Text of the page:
Qualification: NCFE CACHE Level 3 Diploma for the Early Years Educator
Unit: Unit 2.5: Work in partnership
Learning outcome: Understand how to work in partnership
Assessment criteria: Explain the roles of others involved in partnership working when supporting children
As well as working in partnership with a child’s parents/carers, Early Years Practitioners will often work with other professionals. Some of these professionals are discussed below.
Occupational therapists, speech and language therapists, physiotherapists and play therapists play key roles in supporting children with developmental delays or disabilities.
Occupational therapists help children develop the skills they need for daily living, such as dressing, eating, and playing. Speech and language therapists work with children to improve their communication skills, while physiotherapists help them develop movement and coordination.
Play therapists use play to help children understand and express their feelings. They may also work with parents/carers to help them understand their child’s behaviour.
These professionals work together to create an individualized plan for each child based on their unique needs.
SENCOs (Special Educational Needs Coordinators) are responsible for ensuring that children with SEN receive the support they need to access mainstream education. They liaise with other professionals, such as therapists, teachers and health professionals.
When preschool children are moving to their first school, Early Years Practitioners will liaise with their new school teachers to ensure that they have all the information they need about the child and that the transition is as smooth as possible.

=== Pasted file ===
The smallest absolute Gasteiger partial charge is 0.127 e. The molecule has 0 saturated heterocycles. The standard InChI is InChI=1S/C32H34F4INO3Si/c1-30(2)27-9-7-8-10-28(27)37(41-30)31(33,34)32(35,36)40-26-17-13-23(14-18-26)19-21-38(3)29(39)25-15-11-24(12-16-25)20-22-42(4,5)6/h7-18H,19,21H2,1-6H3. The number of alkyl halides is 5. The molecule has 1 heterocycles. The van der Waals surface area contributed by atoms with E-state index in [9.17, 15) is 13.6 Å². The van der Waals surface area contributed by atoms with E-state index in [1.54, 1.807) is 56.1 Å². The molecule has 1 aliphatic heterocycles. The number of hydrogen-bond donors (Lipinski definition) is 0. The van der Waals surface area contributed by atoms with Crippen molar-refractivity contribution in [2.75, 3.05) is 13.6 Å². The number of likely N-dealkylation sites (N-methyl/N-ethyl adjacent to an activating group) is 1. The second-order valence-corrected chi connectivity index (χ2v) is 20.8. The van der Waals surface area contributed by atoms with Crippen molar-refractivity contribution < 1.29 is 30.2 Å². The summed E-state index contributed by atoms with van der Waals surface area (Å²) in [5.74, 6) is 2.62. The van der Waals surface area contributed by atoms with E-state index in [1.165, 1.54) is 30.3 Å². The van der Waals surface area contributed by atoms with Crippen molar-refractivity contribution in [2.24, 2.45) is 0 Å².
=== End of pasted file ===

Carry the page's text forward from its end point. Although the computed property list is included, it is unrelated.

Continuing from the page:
In addition, Early Years practitioners will work with other practitioners and practitioners in other settings (for example, if a child is transitioning to a different childcare provider).
GP’s, nurses and psychiatrists also play important roles in supporting children with medical conditions, developmental delays or disabilities and their families. GPs can provide a diagnosis and refer children to other professionals, such as therapists or psychiatrists. Nurses can offer support and advice on managing medical conditions. Psychiatrists can diagnose mental health conditions and prescribe medication if necessary.
Health visitors are also key partners in supporting families with young children. They offer advice on a wide range of topics, such as breastfeeding, sleep and behaviour.
Dieticians can also support children with specific dietary needs, such as those with allergies or food intolerances.
Social workers can support families who are experiencing welfare difficulties, such as poverty, domestic violence or mental health problems. They can also provide information about benefits and other services that may be available to families.